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Clinical data
AHFS/Drugs.com International Drug Names
Routes of
ATC code
  • none
Legal status
Legal status
  • In general: ℞ (Prescription only)
CAS Number
PubChem CID
ECHA InfoCard 100.005.273
Chemical and physical data
Formula C19H25NO
Molar mass 283.4079 g/mol
3D model (JSmol)
 NYesY (what is this?)  (verify)

Levallorphan (INN, BAN) (brand names Lorfan, Naloxifan, Naloxiphan), also known as levallorphan tartrate (USAN), is an opioid modulator of the morphinan family used as an opioid analgesic and opioid antagonist/antidote.[1][2][3] It acts as an antagonist of the μ-opioid receptor (MOR) and as an agonist of the κ-opioid receptor (KOR),[4] and as a result, blocks the effects of stronger agents with greater intrinsic activity such as morphine whilst simultaneously producing analgesia.[5]

Levallorphan was formerly widely used in general anesthesia, mainly to reverse the respiratory depression produced by opioid analgesics and barbiturates used for induction of surgical anaesthesia whilst maintaining a degree of analgesia (via KOR agonism). It is now less commonly employed for this purpose as the newer drug naloxone tends to be used instead. Levallorphan was also used in combination with opioid analgesics to reduce their side effects, mainly in obstetrics, and a very small dose of levallorphan used alongside a full agonist of the MOR can produce greater analgesia than when the latter is used by itself.[6] The combination of levallorphan with pethidine (meperidine) was indeed used so frequently, a standardized formulation was made available, known as Pethilorfan.[7]

As an agonist of the KOR, levallorphan can produce severe mental reactions at sufficient doses including hallucinations, dissociation, and other psychotomimetic effects, dysphoria, anxiety, confusion, dizziness, disorientation, derealization, feelings of drunkenness, delusions, paranoia, and bizarre, unusual, or disturbing dreams.[8][9][10]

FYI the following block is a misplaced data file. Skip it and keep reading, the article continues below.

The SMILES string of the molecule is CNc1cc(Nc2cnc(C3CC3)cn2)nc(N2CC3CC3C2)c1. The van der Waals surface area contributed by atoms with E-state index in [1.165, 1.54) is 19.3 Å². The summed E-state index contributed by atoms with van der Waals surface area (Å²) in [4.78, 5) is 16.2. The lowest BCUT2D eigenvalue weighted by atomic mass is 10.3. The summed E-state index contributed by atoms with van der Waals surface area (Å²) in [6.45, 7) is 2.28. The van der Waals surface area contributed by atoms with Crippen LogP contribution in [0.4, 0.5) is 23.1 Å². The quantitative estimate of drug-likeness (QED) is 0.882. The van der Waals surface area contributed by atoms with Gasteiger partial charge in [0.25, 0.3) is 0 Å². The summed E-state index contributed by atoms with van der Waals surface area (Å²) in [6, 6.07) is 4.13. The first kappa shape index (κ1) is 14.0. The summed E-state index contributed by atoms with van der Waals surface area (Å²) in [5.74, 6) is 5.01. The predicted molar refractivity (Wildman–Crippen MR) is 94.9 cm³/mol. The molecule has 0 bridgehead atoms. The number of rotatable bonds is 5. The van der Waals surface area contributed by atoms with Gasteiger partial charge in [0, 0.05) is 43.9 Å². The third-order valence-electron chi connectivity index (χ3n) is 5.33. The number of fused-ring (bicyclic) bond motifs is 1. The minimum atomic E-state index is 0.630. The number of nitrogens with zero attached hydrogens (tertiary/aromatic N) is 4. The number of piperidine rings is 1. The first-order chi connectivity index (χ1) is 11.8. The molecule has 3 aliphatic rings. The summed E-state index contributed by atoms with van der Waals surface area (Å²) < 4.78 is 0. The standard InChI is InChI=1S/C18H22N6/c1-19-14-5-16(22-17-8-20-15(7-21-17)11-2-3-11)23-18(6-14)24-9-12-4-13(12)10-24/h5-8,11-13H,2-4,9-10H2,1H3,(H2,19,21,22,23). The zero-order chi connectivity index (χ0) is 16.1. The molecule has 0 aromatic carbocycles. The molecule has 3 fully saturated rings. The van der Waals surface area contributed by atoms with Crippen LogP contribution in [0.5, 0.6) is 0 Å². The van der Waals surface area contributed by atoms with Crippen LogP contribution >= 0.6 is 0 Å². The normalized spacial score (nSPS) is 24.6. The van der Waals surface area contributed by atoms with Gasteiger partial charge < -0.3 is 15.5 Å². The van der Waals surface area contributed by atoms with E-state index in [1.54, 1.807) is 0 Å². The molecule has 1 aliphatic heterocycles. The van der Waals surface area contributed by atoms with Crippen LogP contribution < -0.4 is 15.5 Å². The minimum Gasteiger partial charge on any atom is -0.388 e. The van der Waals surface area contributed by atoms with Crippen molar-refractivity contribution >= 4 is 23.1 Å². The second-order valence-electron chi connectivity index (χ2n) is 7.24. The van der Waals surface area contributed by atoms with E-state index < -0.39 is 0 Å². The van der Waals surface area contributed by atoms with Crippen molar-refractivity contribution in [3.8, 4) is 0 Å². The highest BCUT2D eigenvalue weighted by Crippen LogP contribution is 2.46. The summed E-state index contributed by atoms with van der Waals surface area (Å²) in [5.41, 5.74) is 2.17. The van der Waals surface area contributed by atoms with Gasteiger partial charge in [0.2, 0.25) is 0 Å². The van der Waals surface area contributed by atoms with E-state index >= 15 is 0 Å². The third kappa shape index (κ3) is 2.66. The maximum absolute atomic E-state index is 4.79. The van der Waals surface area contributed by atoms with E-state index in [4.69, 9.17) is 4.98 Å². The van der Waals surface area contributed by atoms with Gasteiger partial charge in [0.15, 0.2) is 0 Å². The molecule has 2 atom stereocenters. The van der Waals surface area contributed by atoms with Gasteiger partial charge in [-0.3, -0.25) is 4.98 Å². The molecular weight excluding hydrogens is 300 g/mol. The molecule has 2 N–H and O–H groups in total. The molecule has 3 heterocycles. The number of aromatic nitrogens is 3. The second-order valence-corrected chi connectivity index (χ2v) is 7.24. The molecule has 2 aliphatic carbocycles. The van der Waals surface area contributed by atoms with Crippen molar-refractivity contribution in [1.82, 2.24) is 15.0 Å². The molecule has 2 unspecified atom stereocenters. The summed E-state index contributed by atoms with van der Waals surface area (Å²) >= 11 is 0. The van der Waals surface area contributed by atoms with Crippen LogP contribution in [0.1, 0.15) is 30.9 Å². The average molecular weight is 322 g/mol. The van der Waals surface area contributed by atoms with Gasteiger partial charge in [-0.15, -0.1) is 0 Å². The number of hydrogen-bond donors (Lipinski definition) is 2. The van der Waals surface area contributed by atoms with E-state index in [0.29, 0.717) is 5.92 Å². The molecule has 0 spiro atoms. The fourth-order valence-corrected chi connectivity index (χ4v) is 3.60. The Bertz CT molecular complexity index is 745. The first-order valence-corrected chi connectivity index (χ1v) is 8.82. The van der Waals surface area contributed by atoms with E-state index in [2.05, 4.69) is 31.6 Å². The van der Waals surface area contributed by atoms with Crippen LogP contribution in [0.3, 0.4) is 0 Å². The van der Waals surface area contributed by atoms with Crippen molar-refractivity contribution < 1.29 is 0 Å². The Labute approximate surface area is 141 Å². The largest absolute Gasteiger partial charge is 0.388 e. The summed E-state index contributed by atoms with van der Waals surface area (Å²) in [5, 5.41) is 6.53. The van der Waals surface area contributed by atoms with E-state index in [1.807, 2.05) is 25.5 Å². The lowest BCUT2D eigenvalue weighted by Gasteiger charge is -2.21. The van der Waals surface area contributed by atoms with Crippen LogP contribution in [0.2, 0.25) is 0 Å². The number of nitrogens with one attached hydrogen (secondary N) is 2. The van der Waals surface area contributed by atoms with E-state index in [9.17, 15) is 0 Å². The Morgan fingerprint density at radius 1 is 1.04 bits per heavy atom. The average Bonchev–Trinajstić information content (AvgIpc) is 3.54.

See also[edit]


  1. ^ J. Elks (14 November 2014). The Dictionary of Drugs: Chemical Data: Chemical Data, Structures and Bibliographies. Springer. pp. 731–. ISBN 978-1-4757-2085-3. 
  2. ^ Swiss Pharmaceutical Society (2000). Index Nominum 2000: International Drug Directory (Book with CD-ROM). Boca Raton: Medpharm Scientific Publishers. ISBN 3-88763-075-0. 
  3. ^ I.K. Morton; Judith M. Hall (6 December 2012). Concise Dictionary of Pharmacological Agents: Properties and Synonyms. Springer Science & Business Media. pp. 164–. ISBN 978-94-011-4439-1. 
  4. ^ Goodman & Gilman. The Pharmacological Basis of Therapeutics (10th ed.). McGraw Hill Medical Publishing. p. 602. ISBN 978-0-07-135469-1. 
  5. ^ Codd, E. E.; Shank, R. P.; Schupsky, J. J.; Raffa, R. B. (September 1995). "Serotonin and norepinephrine uptake inhibiting activity of centrally acting analgesics: structural determinants and role in antinociception". The Journal of Pharmacology and Experimental Therapeutics. 274 (3): 1263–1270. PMID 7562497. 
  6. ^ Bullough, J. (1959). "Use of premixed pethidine and antagonists in obstetrical analgesia; with special reference to cases in which levallorphan was used" (pdf). British Medical Journal. 2 (5156): 859–862. doi:10.1136/bmj.2.5156.859. PMC 1990381Freely accessible. PMID 13805887. 
  7. ^ Williams, G.; Cope, I. (1962). "An evaluation of a combination of pethidine and levallorphan ("pethilorfan") in labour". The Medical Journal of Australia. 49 (2): 499–503. PMID 14000851. 
  8. ^ R.C.W. Hall (6 December 2012). Psychiatric Presentations of Medical Illness: Somatopsychic Disorders. Springer Science & Business Media. pp. 364–. ISBN 978-94-011-7677-4. 
  9. ^ American Hospital Formulary Service Drug Information. authority of the Board of Directors of the American Society of Hospital Pharmacists. 1984. p. 664. 
  10. ^ John B. Williams (1963). Narcotics. Wm. C. Brown Company. p. 203.